There is so much more than appearance behind a good outfit.
Just ask the people overseeing the North Viking Career Closet at North High School, where professional clothing is collected for students to use on interviews, experiential learning events and more.
“You would not think clothing is that big of a deal, but it’s almost the bottom root to a lot of social-emotional needs,” said Dianne Falasco, an intervention specialist at North who oversees the closet.
The North Viking Career Closet began two years ago in response to the oncoming College and Career Academy (CCA) model rolling out in Akron Public Schools. With North as a pilot school this year, CCAs will roll out in all district high schools next year, giving students 57 pathways to focus their education on to prepare for life after graduation.
The closet was meant to provide students with nice clothes to wear to professional and school social events. Since it started, though, it has done much more.
A realized idea
Falasco runs the closet along with students in the Step 22 program she teaches, which helps adults with multiple disabilities transition from high school to a job or independent living.
She also oversees the Viking Closet, which is a space filled with more casual donated clothing. While the school began collecting casual clothing for students years ago, Falasco has taken the initiative to begin organizing it all by article, size and formality.
Since Falasco has taken over, response to the clothing has boomed.
Donations have come pouring in, and students searching for an outfit have come pouring in nearly just as quickly. The clothes now take up two small closet areas in the school, along with half of Falasco’s large classroom.
Falasco holds coat and dress giveaways throughout the year. She also puts racks out in the hallways during parent conferences, and sometimes, teachers even use the racks of clothes to teach students the difference between professional and nonprofessional clothing.
Students are free to take as many clothes as they need at absolutely no cost.
“[The closet] touches all the kids that need it … and there is such a need,” Falasco said.
Along with Akron being a high-poverty district, North High School has an unusual circumstance — nearly half of its students are immigrants, many of whom are refugees.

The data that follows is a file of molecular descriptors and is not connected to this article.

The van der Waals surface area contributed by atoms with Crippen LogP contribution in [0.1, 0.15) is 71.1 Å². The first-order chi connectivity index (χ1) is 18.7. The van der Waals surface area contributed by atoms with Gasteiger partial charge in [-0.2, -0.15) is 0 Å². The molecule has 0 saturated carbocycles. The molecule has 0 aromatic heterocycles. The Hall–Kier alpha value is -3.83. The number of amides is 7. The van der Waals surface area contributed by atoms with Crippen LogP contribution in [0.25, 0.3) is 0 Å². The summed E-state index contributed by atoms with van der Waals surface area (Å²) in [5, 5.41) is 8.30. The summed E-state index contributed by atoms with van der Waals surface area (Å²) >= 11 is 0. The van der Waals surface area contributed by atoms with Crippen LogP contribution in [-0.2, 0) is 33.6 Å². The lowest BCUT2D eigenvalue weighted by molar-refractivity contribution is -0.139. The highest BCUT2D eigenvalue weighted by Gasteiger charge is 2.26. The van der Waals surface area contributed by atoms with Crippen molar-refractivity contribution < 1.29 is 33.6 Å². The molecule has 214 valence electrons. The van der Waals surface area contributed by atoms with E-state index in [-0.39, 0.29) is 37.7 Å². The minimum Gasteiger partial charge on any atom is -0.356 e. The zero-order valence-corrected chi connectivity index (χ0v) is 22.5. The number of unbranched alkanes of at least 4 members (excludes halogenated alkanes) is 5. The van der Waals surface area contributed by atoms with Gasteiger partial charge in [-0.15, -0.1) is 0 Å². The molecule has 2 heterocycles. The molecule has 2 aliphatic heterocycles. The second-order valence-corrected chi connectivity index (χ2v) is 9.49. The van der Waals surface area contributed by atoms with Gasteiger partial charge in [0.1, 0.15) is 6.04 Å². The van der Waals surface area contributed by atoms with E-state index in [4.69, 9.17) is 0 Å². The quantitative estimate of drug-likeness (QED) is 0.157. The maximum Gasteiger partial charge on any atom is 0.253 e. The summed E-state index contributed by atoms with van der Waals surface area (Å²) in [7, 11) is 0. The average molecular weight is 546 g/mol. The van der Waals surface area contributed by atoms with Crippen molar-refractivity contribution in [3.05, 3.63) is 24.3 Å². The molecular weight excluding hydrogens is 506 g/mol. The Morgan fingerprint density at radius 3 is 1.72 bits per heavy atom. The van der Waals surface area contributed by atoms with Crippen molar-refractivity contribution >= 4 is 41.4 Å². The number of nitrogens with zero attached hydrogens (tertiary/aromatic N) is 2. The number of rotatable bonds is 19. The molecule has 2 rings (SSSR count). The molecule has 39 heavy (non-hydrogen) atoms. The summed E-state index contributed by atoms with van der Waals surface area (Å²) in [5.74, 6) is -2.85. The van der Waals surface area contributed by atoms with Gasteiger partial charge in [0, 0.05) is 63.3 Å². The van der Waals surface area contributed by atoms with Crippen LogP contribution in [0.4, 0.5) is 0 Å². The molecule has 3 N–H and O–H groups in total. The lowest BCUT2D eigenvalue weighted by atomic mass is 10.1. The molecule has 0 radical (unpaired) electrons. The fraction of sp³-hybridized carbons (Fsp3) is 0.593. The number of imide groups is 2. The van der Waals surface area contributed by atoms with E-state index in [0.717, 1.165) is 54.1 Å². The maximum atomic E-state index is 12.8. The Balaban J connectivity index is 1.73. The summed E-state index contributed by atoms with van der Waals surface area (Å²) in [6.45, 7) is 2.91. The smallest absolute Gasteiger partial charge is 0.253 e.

Many students come to Akron from tropical South Asian climates, unequipped with the appropriate clothing to handle bitter Northeast Ohio winters.
Other students are in situations where they don’t have washers or dryers, or even places to keep themselves clean.
For some, it’s a combination of all the above.
Because of the circumstances, browsing the closet is often a confidential.
Sometimes, students check out the closets when there’s an upcoming school dance or interview. Last year, Falasco said a student applied for 40 scholarships — some of which required interviews — and she left the closet with an entire bag full of clothes.
Other times, it starts with a teacher contacting a counselor about a student with poor hygiene or inappropriate clothing. The counselor then discreetly takes the student to pick out new clothes to wear.
“I’m grateful for it. They do a good job,” said Christa Nuru, a ninth-grade counselor, as she helped a student search for a new shirt to wear on a recent Tuesday.
From there, those students may be connected with personnel from the Closing the Achievement Gap (CTAG) program, who then contact parents to uncover bigger needs in the household.
“That’s how we build that bigger network we have here,” said Okema Winters, one of the CTAG personnel at North.
Winters added that the organized closets have helped address not just individual issues, but also schoolwide issues, like attendance.
Many kids walk to school, sometimes arriving cold or soaked from the rain. While they may be inclined to leave rather than sit in wet clothes all day, Winters said sometimes keeping them is as simple as “getting the kids to change and just stay here.”
Building life skills
Economically disadvantaged students aren’t the only ones who benefit from the Viking closets.
Falasco also involves her several Step 22 students in washing, folding, ironing and sorting the clothes. The practice gives them skills to work in retail or hospitality, Falasco said.
For some, it has exposed them to a job they plan to pursue once they finish school.
“I love it,” said 19-year-old Chris Chappell, who has Down syndrome, as he heaved bins filled with clothes in one of the tiny, hot closets and led the way in sorting through their contents.
“I think it just adds to the whole sense of community at North,” Falasco said. “There’s commonality in the closet.”
Theresa Cottom-Bennett can be reached at 330-996-3216 or email@example.com. Follow her on Twitter @Theresa_Cottom.